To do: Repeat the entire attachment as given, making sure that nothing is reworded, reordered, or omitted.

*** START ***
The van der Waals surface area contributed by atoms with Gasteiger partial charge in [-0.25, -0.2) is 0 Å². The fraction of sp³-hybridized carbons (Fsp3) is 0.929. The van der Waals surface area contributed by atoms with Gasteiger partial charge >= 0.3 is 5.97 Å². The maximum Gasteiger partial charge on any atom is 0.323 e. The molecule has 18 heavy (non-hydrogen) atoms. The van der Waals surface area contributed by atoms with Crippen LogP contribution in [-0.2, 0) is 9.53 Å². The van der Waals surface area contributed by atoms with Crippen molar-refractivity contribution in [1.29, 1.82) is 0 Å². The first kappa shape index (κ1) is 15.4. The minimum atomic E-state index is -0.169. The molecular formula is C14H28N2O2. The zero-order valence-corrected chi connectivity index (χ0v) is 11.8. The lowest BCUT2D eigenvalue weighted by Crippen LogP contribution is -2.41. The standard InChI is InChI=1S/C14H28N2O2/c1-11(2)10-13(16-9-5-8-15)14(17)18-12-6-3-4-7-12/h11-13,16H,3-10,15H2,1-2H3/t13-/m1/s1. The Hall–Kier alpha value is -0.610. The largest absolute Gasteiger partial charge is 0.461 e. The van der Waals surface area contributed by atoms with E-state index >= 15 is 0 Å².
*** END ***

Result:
The van der Waals surface area contributed by atoms with Gasteiger partial charge in [-0.25, -0.2) is 0 Å². The fraction of sp³-hybridized carbons (Fsp3) is 0.929. The van der Waals surface area contributed by atoms with Gasteiger partial charge >= 0.3 is 5.97 Å². The maximum Gasteiger partial charge on any atom is 0.323 e. The molecule has 18 heavy (non-hydrogen) atoms. The van der Waals surface area contributed by atoms with Crippen LogP contribution in [-0.2, 0) is 9.53 Å². The van der Waals surface area contributed by atoms with Crippen molar-refractivity contribution in [1.29, 1.82) is 0 Å². The first kappa shape index (κ1) is 15.4. The minimum atomic E-state index is -0.169. The molecular formula is C14H28N2O2. The zero-order valence-corrected chi connectivity index (χ0v) is 11.8. The lowest BCUT2D eigenvalue weighted by Crippen LogP contribution is -2.41. The standard InChI is InChI=1S/C14H28N2O2/c1-11(2)10-13(16-9-5-8-15)14(17)18-12-6-3-4-7-12/h11-13,16H,3-10,15H2,1-2H3/t13-/m1/s1. The Hall–Kier alpha value is -0.610. The largest absolute Gasteiger partial charge is 0.461 e. The van der Waals surface area contributed by atoms with E-state index >= 15 is 0 Å².